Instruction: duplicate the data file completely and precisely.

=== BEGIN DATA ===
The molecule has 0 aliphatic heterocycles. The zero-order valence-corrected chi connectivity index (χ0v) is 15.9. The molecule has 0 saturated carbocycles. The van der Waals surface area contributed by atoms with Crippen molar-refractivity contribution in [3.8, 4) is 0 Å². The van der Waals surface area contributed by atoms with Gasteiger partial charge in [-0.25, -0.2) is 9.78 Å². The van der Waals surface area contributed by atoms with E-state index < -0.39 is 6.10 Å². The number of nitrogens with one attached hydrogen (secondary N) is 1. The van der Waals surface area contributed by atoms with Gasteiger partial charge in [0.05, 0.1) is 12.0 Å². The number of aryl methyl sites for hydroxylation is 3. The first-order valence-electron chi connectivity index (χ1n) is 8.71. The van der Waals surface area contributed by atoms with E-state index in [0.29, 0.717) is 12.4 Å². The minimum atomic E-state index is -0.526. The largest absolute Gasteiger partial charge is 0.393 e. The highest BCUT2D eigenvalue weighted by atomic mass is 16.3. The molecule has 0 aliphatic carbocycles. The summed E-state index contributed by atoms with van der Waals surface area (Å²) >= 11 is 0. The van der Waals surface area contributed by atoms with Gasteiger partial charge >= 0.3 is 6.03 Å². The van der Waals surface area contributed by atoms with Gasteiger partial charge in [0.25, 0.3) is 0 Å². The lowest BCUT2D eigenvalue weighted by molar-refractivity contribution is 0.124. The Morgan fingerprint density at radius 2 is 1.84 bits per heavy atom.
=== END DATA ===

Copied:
The molecule has 0 aliphatic heterocycles. The zero-order valence-corrected chi connectivity index (χ0v) is 15.9. The molecule has 0 saturated carbocycles. The van der Waals surface area contributed by atoms with Crippen molar-refractivity contribution in [3.8, 4) is 0 Å². The van der Waals surface area contributed by atoms with Gasteiger partial charge in [-0.25, -0.2) is 9.78 Å². The van der Waals surface area contributed by atoms with E-state index < -0.39 is 6.10 Å². The number of nitrogens with one attached hydrogen (secondary N) is 1. The van der Waals surface area contributed by atoms with Gasteiger partial charge in [0.05, 0.1) is 12.0 Å². The number of aryl methyl sites for hydroxylation is 3. The first-order valence-electron chi connectivity index (χ1n) is 8.71. The van der Waals surface area contributed by atoms with E-state index in [0.29, 0.717) is 12.4 Å². The minimum atomic E-state index is -0.526. The largest absolute Gasteiger partial charge is 0.393 e. The highest BCUT2D eigenvalue weighted by atomic mass is 16.3. The molecule has 0 aliphatic carbocycles. The summed E-state index contributed by atoms with van der Waals surface area (Å²) >= 11 is 0. The van der Waals surface area contributed by atoms with Gasteiger partial charge >= 0.3 is 6.03 Å². The van der Waals surface area contributed by atoms with Gasteiger partial charge in [0.25, 0.3) is 0 Å². The lowest BCUT2D eigenvalue weighted by molar-refractivity contribution is 0.124. The Morgan fingerprint density at radius 2 is 1.84 bits per heavy atom.